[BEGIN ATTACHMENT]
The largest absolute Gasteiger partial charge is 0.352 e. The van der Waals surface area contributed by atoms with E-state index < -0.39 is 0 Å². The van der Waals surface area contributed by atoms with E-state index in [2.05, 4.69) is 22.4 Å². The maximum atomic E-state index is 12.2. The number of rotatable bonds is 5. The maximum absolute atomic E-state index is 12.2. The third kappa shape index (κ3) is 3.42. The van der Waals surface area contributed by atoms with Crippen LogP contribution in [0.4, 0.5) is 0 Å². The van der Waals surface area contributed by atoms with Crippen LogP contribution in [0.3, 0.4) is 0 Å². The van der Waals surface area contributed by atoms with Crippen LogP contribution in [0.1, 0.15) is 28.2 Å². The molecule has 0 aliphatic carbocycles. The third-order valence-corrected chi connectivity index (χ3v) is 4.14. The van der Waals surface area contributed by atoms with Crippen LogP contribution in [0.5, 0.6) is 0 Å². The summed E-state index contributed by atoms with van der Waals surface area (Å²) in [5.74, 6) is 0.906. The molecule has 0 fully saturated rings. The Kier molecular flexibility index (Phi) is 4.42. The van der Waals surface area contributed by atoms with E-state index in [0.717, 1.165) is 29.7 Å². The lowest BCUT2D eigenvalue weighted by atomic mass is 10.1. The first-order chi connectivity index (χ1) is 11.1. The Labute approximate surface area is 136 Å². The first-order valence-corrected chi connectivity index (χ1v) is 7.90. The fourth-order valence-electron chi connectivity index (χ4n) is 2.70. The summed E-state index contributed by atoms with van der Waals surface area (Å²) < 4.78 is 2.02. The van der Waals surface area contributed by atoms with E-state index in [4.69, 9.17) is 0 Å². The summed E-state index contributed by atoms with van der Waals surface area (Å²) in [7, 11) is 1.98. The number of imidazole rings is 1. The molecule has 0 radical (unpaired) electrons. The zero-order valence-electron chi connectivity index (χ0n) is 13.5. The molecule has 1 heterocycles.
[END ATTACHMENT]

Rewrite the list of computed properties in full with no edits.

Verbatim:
The largest absolute Gasteiger partial charge is 0.352 e. The van der Waals surface area contributed by atoms with E-state index < -0.39 is 0 Å². The van der Waals surface area contributed by atoms with E-state index in [2.05, 4.69) is 22.4 Å². The maximum atomic E-state index is 12.2. The number of rotatable bonds is 5. The maximum absolute atomic E-state index is 12.2. The third kappa shape index (κ3) is 3.42. The van der Waals surface area contributed by atoms with Crippen LogP contribution in [0.4, 0.5) is 0 Å². The van der Waals surface area contributed by atoms with Crippen LogP contribution in [0.3, 0.4) is 0 Å². The van der Waals surface area contributed by atoms with Crippen LogP contribution in [0.1, 0.15) is 28.2 Å². The molecule has 0 aliphatic carbocycles. The third-order valence-corrected chi connectivity index (χ3v) is 4.14. The van der Waals surface area contributed by atoms with Crippen LogP contribution in [0.5, 0.6) is 0 Å². The summed E-state index contributed by atoms with van der Waals surface area (Å²) in [5.74, 6) is 0.906. The molecule has 0 fully saturated rings. The Kier molecular flexibility index (Phi) is 4.42. The van der Waals surface area contributed by atoms with E-state index in [0.717, 1.165) is 29.7 Å². The lowest BCUT2D eigenvalue weighted by atomic mass is 10.1. The first-order chi connectivity index (χ1) is 11.1. The Labute approximate surface area is 136 Å². The first-order valence-corrected chi connectivity index (χ1v) is 7.90. The fourth-order valence-electron chi connectivity index (χ4n) is 2.70. The summed E-state index contributed by atoms with van der Waals surface area (Å²) < 4.78 is 2.02. The van der Waals surface area contributed by atoms with E-state index in [4.69, 9.17) is 0 Å². The summed E-state index contributed by atoms with van der Waals surface area (Å²) in [7, 11) is 1.98. The number of imidazole rings is 1. The molecule has 0 radical (unpaired) electrons. The zero-order valence-electron chi connectivity index (χ0n) is 13.5. The molecule has 1 heterocycles.